Twelve weeks. California weather. Uber credits for rides. Welcome to interning at the technology company that’s disrupted the transportation industry. What’s it like to intern at Uber? Uber intern Kate Park spoke with other interns about where they’re from, the projects they worked on, and their most memorable moments of last summer.

 

Nevil George, Driver Team

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Tell us a bit about yourself.

I was born in India and moved to Mozambique when I was two. I grew up in South Africa and went to boarding school in Swaziland. I came to the US for college. My parents are still in Mozambique. I speak four languages.

How did you get into computer science?

My high school didn’t offer computer science as a course. My mom is a math teacher and I knew I liked the sciences. My freshman year I took a mandatory programming class in MATLAB; I thought I might study computer engineering. After my freshman year I went back to Mozambique and thought I would learn how to code. I really enjoyed it. I went back, switched to a CS major, and love it.

How did you end up at Uber?

I worked at a small startup in Mountain View and met with the CEO. He said before you join a company, you should think really hard about where you want to be. At that time, I wanted to experience a big company because I had only seen a startup. He said that joining a big company is fun, but there’s no risk; the best is to join a high-growth company, and the first company he mentioned was Uber. I had used the app once, so I watched a lot of videos on Uber Engineering and presentations Uber engineers had given. I found the technical problems super interesting. When I got the offer, I knew I wanted to be at Uber.

What drives you?

I like solving a big problem that impacts a lot of people. I like the idea of helping other people. I love how Uber is solving a huge problem. The problem I’m solving and the people I’m solving it for are super important to me.

 

Emilee Urbanek, Uber for Business Team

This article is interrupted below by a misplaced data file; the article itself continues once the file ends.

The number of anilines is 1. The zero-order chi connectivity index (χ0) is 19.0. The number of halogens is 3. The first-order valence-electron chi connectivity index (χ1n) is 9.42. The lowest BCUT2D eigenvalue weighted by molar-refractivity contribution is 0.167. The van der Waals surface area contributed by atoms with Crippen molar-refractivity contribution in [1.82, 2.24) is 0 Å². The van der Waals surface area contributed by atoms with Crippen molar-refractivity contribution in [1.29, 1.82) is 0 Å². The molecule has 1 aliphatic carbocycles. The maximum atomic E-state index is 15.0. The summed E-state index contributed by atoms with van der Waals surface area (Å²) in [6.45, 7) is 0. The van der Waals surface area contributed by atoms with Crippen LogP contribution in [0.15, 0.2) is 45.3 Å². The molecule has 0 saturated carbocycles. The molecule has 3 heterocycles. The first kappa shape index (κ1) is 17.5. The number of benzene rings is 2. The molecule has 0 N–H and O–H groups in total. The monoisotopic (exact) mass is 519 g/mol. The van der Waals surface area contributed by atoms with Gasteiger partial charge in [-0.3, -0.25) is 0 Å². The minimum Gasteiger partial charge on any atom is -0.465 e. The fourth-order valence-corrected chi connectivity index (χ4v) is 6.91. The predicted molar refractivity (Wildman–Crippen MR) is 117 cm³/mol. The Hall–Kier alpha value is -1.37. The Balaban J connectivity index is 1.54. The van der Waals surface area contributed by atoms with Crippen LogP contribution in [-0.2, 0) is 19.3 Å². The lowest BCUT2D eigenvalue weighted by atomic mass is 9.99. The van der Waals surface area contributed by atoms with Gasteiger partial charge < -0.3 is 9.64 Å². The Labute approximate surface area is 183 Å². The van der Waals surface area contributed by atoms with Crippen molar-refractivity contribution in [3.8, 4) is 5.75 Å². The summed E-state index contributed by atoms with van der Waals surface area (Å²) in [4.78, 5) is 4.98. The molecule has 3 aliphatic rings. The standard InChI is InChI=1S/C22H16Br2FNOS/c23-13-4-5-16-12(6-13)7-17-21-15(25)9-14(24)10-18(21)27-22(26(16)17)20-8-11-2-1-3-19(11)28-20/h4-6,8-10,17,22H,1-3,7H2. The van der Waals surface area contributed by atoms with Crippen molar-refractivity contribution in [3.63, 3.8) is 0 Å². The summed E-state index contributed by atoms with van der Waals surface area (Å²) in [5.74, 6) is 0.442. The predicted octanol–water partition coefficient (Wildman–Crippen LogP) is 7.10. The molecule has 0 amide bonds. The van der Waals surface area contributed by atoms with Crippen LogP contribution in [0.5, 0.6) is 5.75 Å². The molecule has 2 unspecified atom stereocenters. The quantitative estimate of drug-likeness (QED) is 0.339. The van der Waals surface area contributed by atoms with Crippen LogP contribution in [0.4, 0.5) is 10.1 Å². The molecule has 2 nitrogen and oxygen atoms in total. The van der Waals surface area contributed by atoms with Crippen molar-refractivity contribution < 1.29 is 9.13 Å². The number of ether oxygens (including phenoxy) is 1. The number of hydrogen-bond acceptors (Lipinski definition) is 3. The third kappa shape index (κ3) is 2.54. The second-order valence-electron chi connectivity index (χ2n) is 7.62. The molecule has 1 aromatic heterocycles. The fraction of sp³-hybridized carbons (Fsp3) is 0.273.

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How did you end up at Uber?

Two alums from the University of Chicago who work at Uber came to recruit. Tech companies don’t usually come to the U of C, since we’re a liberal arts school. I started coding in high school with AP. I thought it was easy, and then I got to college and found out it was a lot more interesting. I went backwards: knowing only Java, I started with intro to operating systems. Turned out I needed C, so I learned that too.

What’s the biggest difference between school and work?

At school, it’s more about learning how to learn, like implementing a natural join. It’s been fun to apply problem-solving skills to concrete problems.

What do you remember most about your work at Uber?

There’s a post-it note I wrote to myself that says, “don’t be afraid to break things,” to discourage me from second-guessing myself, to help me learn from my code reviewers while I develop an intuition.

What drives you?

Pure stubbornness to not give up. I love being at the face of a challenge. In tech, something that is challenging can make a huge impact on the way the world works. I like to create things you could have only dreamed of. That’s what drives me.

Where do you see yourself in the future?

One day, I’d like to get into computer-human interfacing. I’m passionate about the brain and synaptic transmission.